When something does not make me happy, I make a sign.  Oh yeah?… Well, (scribble, scribble, grab tape, slap on wall) take that!” Here is what I made today, and affectionately call the “angry mom sign.”


Like the angry eyes?  Whenever they started up, I just pointed to the kitchen wall and said, “Please read the angry mom sign!”  I don’t know if it worked or not, really, but it at least saved me from repeating the whole, “I am sick and tired…” speech.  It’s hard for me to count the number of times today I thought of this quote by Neal A. Maxwell:

“Like our faith, our patience is to be tried as well in order to be developed.”

And I am convinced that this is why Heavenly father saw fit to give me children.  I had totally unchallenged and undeveloped patience.  Except for particularly hard weeks on my mission in Argentina, or the year that I taught high school Spanish, my patience by and large had not been tested too much.  But then I became a mother.  And I think about my son’s kindergarten parent-teacher conference where Grant’s teacher told me “Continue to challenge him in these (such-and-such) areas,” and I can’t help but suspect that in my heavenly parent-teacher conferences, God is making similar plans for me– plans to challenge me in areas where I could stand to grow, even excel.  Especially in the area of patience.

So the good thing I got done today was making six pans of baked ziti for the monthly Make-ahead Meal Exchange I have at my house.  It’s awesome.  We get together and swap meals and walk away with 5 new dishes made by friends.  We eat a snack, share our recipes, and hang out and talk.  Let me know if this sounds remotely intriguing to you, and I’ll draft up a future post with all the details of how we make it work.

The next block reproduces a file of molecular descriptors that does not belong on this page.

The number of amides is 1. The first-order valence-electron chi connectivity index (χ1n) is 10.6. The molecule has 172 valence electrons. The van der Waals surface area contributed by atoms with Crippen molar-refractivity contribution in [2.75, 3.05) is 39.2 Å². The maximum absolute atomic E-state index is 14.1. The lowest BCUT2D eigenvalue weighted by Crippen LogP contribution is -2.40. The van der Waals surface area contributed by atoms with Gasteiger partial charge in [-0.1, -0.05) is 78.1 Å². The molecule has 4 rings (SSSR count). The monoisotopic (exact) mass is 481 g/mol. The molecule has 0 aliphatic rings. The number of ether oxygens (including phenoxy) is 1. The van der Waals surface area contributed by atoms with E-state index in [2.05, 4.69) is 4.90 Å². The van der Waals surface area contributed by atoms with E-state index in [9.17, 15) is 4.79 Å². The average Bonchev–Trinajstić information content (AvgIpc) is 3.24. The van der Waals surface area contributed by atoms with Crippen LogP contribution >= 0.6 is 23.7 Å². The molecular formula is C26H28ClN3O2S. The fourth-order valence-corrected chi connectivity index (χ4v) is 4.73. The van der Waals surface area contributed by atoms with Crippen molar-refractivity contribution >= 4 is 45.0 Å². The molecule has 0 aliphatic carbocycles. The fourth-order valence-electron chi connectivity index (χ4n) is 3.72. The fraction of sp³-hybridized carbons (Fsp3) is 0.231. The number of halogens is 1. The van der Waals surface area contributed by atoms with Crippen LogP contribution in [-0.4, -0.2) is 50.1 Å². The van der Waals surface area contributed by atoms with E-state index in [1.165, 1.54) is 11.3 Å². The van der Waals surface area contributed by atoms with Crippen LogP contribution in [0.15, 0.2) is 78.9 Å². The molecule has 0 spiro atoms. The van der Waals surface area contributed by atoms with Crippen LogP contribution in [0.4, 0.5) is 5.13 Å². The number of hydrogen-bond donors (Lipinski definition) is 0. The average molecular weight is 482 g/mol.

Don’t forget to vote for your favorite limerick.  I hid the results because I’m wicked and controlling like that, but there are several that are neck-to-neck for the lead.

I wonder if I’ll even die on time.

makes_eat_timeIn college, I had a roommate who was ALWAYS late.  It made me crazy.  We would all be ready to leave for church or a night out and she’d still have curlers in her hair and just be beginning the process of looking for her things and grabbing something to eat.  She would pretend like she was in a hurry, but she was so slow at getting things done.  I had no patience with her.

Fast forward to the present.  I know God loves me, but I’m confident He laughs at me.  He turned me into her.  He gave me children, and I became my old roommate.  I think I have been on time to less than one dozen events since Grant was born six years ago.  I do not think He will cure me of this problem until I stop getting mad about it.  I noticed the other day that I always drive like I’m in a hurry because, well, I usually am.  At best, I’m about five minutes behind schedule, and at worst … um, let’s just say that sometimes I give up on even going where I was headed in the first place.  Not to make excuses, but — actually, yes, I will make excuses!  These are the reasons I am never on time:


  1. Children who wear diapers ALWAYS poop on the way out the door.
  2. It does not matter how many times you have done laundry and sorted thousands and thousands of pieces of mismatched footwear, your children will NEVER be able to find socks when you say it’s time to go.
  3. They do not want a coat when they need one, and they want to bring extraneous toys and books along when they do not need them.  Battles about said preferences ensue.